New Force Structure Assessment to Be Delivered to Navy Leadership Soon
A new preliminary force structure assessment meant to examine the composition of the Navy’s fleet will be delivered to service leadership in November, said the undersecretary of the Navy Oct. 4.
Leadership will then have time to tweak it until a final report is released next year, Thomas Modly told a group of reporters in Washington, D.C.
“I’m very anxious to see it myself and to start becoming engaged in it,” he said.
The effort — which is being led by the OPNAV staff — is meant to signal how many vessels and the force mix the service will need as it faces increasing threats around the globe. The last report, which called for a 355-ship Navy, was released in 2016.
“There are a lot of things that have changed since 2016 with respect to some of the challenges we’re seeing in the Pacific particularly,” Modly said. “Some of the advancements in the capabilities of our near-peer competitors and our peer competitors are going to inform that study.”
Consideration of unmanned systems will be an important part of the review, he added.
While Republican leadership have been supportive of the Navy’s efforts to grow the fleet to 355 ships by the 2050s — which the Navy has said will cost $20 billion annually in shipbuilding costs — a Democratic-led House may seek to rein that in.
During remarks at an industry conference in early September, Rep. Adam Smith, D-Wash., ranking member of the House Armed Services Committee, said the Navy should focus more on capability rather than number of vessels.
“The obsession with how many ships we have … is horribly misplaced,” he said. [We must] focus on capability instead of this continual obsession with we don’t have enough" capacity.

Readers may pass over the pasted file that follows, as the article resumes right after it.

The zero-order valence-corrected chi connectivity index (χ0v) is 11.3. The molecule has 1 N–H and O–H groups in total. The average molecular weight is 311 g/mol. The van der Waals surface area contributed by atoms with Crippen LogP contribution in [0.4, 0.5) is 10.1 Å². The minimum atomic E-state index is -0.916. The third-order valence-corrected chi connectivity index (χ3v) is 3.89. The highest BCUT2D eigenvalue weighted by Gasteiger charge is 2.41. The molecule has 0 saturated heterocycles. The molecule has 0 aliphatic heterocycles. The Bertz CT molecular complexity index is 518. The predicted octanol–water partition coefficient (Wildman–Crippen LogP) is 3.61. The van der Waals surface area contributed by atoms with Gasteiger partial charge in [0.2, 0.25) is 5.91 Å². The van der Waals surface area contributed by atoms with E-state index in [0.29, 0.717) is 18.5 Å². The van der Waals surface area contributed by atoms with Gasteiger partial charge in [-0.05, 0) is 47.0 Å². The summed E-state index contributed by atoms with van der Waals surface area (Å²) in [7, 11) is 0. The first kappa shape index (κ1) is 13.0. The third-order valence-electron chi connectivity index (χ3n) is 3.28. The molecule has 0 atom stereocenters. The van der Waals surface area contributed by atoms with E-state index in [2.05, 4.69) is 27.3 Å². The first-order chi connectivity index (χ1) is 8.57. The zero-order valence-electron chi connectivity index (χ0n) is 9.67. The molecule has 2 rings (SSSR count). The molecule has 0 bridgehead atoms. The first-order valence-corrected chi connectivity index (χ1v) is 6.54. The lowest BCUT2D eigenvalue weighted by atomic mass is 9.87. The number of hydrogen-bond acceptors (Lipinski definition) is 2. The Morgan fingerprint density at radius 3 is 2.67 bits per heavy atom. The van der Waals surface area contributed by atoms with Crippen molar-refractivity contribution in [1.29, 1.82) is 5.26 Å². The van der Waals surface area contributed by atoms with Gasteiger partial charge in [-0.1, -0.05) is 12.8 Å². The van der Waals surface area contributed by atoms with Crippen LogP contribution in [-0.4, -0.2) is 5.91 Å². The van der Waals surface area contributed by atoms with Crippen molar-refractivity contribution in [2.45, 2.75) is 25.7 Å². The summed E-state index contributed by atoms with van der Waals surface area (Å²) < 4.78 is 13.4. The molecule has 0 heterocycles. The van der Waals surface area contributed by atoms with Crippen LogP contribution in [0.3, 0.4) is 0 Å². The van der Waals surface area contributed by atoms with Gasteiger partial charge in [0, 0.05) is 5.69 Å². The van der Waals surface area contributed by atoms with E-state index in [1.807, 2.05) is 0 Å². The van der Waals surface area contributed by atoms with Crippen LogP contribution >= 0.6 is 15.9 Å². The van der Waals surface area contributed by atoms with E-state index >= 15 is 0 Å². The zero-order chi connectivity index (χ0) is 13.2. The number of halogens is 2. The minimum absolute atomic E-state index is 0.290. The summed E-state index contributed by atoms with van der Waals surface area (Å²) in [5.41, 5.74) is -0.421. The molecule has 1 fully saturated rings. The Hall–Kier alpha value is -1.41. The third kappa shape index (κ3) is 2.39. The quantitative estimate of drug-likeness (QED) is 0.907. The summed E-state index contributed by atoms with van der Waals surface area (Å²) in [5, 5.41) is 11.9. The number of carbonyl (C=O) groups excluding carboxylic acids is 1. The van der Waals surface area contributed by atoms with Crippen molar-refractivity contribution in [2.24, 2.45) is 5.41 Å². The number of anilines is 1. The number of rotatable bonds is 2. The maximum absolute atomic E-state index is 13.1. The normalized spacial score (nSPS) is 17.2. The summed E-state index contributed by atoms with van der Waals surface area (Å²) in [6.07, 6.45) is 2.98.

Vice Adm. William Merz, deputy chief of naval operations for warfare systems, recently noted that the Navy was still committed to a 355-ship fleet.
However, “we’re only committed to the point where it’s the right mix of ships,” he said at the industry conference. “If we build 300 of the wrong types of ships then that 355 becomes meaningless."
If the Democrats take control of the House after the November elections, it is presumed that Smith will take over HASC’s chairmanship. Democrats would have “a more realistic outlook over the course of the next 10 years of how much money is going to be available for defense,” Smith said.
Modly said the service plans to stay out of politics and work to make the best case it can for its funding priorities.
“Ultimately the decision to fund that comes from the Congress and the people that send those representatives to Congress,” he said. “In terms of what they’re going to support, our job is to make the best case to the American people through those representatives about what we need and they’ll have to decide what they're willing to fund.”
Modly said he believed the Navy has been making a compelling case about its resourcing needs. “But that’s not always what carries the day,” he added.
- Additional reporting by Jon Harper